Pop Culture Shock: Being Vegan in Cleveland

An insight into a vegan lifestyle in Cleveland and its global impacts


David Vahey

Nature’s Oasis at the Van Aken District provides vegan alternatives to the community.

When I was four years old, I had an epiphany that would forever change my life. I realized that the chicken at the farm was the same animal on my plate. I made a promise that I’d never eat meat again.

Twelve years later, I’ve gone through multiple trials with veganism . I would usually last about a week until something made me break, then a few weeks later, I’d try again. I wanted to be vegan for the same reason I did when I was younger — animal rights and environmental activism. Veganism became more and more popular as more and more information surfaced about animal cruelty in the dairy industry. I saw an Instagram video republished from a group of animal activists who went undercover in Fairlife —  a dairy company which now promotes a cruelty free policy, now promising to crack down on abuse cases such as this. 

Ten seconds into the video was all I needed, and I’ve been vegan ever since.

My goal is to be vegan for at least a year, and hopefully longer. Now, being vegan is not that easy. Luckily, in my community, I don’t have to worry about what I can eat.

Some places around Cleveland were my favorites before I turned vegan, and now I rarely go. Tommy’s at Coventry is an amazing restaurant, their main attraction being their milkshakes. The vegan Tofutti milkshake costs $7.29 compared to a regular milkshake costing $5.49. One of their vegan options — the “Vegan Toasted Cheese,” — contains Daiya, a vegan cheese brand not popular among the vegans I know. 

Luna is another cafe that I used to attend at least biweekly. Now, I rarely go. Though their drinks can always be substituted with almond milk, their vegan baked goods or meals are few or require alterations. 

I’ve been lucky enough to find safe havens in places like Restore, a smoothie and juice bar located in the Van Aken District. The menu is vegan-friendly, with things like acai bowls, superfruit smoothies and fresh juice. Unfortunately, the prices are not always wallet-friendly. However, as Shaker continues to expand its business outreach, the number of vegan restaurants grow with it.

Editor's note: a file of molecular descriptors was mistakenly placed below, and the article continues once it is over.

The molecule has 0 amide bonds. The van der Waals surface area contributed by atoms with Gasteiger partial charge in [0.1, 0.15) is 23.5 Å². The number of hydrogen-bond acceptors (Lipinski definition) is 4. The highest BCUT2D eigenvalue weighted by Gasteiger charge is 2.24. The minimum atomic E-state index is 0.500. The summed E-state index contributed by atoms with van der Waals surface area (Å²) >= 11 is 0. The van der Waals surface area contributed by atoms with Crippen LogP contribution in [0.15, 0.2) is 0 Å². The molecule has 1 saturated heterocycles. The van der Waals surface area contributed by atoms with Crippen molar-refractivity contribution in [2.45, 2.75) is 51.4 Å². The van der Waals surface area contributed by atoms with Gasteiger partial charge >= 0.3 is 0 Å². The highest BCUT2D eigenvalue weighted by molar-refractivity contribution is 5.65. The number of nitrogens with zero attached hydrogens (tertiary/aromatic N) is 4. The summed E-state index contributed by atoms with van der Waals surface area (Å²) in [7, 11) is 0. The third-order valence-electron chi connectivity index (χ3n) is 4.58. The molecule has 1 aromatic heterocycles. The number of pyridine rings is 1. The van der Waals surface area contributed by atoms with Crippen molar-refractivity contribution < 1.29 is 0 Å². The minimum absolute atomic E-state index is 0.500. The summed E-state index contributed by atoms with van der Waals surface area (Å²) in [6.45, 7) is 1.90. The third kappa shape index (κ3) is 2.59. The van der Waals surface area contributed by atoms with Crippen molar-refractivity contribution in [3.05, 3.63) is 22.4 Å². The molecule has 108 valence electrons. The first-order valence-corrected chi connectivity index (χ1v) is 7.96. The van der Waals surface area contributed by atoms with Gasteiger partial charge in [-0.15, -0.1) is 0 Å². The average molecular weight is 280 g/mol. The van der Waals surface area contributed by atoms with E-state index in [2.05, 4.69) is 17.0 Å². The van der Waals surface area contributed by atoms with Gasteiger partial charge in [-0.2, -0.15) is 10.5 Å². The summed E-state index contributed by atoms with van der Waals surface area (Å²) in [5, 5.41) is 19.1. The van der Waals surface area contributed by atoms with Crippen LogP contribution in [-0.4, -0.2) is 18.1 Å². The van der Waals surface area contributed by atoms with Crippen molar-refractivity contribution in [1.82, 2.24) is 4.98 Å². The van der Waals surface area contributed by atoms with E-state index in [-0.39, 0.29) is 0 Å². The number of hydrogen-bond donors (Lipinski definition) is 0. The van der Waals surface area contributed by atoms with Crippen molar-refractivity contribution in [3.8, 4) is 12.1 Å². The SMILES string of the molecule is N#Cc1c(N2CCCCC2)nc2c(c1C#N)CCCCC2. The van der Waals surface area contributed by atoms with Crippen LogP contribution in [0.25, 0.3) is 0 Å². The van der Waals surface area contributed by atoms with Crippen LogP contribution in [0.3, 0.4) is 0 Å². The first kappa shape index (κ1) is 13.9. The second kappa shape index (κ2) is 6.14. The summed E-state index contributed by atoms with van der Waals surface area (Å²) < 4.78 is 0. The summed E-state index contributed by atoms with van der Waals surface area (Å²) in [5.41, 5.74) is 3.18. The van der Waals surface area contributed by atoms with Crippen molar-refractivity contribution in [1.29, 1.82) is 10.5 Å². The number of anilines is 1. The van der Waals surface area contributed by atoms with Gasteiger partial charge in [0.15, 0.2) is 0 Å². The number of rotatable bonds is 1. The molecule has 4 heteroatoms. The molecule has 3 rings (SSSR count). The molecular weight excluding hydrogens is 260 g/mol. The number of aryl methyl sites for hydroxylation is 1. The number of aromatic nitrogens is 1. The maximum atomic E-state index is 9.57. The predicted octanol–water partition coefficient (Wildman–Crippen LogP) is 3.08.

Nature’s Oasis is possibly the best vegan eatery in Cleveland. It recently opened in the Van Aken district as well, and contains vegan options I never thought were possible. Vegan pizza bagels (my personal favorite), vegan chicken sandwiches, vegan waffles and more that one would think they have to search through the internet archives to find. And even better, their cafe contains reasonable prices.

Sasa is another vegan restaurant at Shaker Square, where I’ve never had to compromise for their delicious Japanese food. My regular is their Sasa fries, edamame and a vegetable sushi roll. This is food you will never grow sick of. 

According to People for the Ethical Treatment of Animals, also known as PETA, 80 percent of the agricultural land in the United States of America is dedicated to raising animals for food and growing grain to feed the animals. By being vegan, vegetarian or pescetarian, you can help reduce the contribution to this market. PETA also recorded that one trillion pounds of waste produced by factory-farm animals are used to fertilize crops, which then become runoff into waterways every year. The Environmental Protection Agency reported that around 80 percent of ammonia emissions in the USA come from animal waste. 

Looking at these facts, I know that being vegan is about more than personal health or animal rights. All of our small contributions are helping to save the environment. 

Pop Culture Shock is a bimonthly opinion series focusing on current events in pop culture. Written by Opinion Editor Olivia Warren, it reads between the lines of social issues and explores new entries into pop culture.

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